The American College of Surgeons has received a number of
inquiries regarding the ethics of certain fee arrangements for
patients being treated by extracorporeal shock wave lithotripsy
(ESWL). In many instances, a corporation, or other entity, has
been established to purchase and operate the ESWL equipment.
A variety of arrangements have been developed to handle the billing
of fees associated with the procedure.
In some situations, the corporation or entity which owns or
operates the ESWL equipment, and seeks patient referrals, offers
to bill the patient a single fee for all aspects of the procedure.
The fee is then to be distributed, with a standard percentage
of the fee for all patients to be paid to the referring physician,
who provides the preoperative evaluation and postoperative care
of the patient and may provide special postoperative reports
to the ESWL entity. The offer may include a commitment by the
ESWL entity not to increase the fee paid to any referring physician
without similarly raising the fee paid to all referring physicians.
These payment arrangements are not disclosed to the patient.
This type of fee arrangement is considered by the American College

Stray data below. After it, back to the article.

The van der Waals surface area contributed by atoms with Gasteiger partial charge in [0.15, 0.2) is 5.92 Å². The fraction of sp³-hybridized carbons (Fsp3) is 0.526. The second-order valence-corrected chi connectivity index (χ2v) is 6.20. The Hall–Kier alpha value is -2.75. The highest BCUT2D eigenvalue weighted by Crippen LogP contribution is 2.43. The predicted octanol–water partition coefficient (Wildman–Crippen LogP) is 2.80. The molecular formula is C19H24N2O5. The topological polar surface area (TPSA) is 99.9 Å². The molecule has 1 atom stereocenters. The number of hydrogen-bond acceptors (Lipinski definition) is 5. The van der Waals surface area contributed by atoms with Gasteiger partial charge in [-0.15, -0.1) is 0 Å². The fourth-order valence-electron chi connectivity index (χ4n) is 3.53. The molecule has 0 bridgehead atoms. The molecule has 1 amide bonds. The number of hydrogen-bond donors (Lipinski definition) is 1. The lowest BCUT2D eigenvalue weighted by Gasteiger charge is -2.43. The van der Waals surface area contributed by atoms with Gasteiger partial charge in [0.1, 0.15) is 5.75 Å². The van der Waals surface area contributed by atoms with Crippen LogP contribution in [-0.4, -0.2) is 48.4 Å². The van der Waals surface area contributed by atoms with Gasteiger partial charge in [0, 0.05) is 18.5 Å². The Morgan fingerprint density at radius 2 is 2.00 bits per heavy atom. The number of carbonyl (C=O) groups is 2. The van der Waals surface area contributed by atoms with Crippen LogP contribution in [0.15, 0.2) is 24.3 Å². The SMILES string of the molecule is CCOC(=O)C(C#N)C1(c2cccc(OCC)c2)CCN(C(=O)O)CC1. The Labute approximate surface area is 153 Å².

of Surgeons to be a form of "fee-splitting."
The College has long supported the principle that a patient
should have full knowledge of who is providing the professional
service and the charge for this service. This is best achieved
when the referring physician, and any other physician rendering
ESWL-associated professional services, makes a determination
of the appropriate fee for each individual patient and sends
the patient a statement for these professional services.
If all ESWL services are billed in a single statement, full
disclosure should be made of the amount of the fee that will
be paid to each physician who has rendered professional services
in connection with the procedure.
Reprinted from Bulletin of the American College
Vol. 71, No. 4, Page 21, April 1986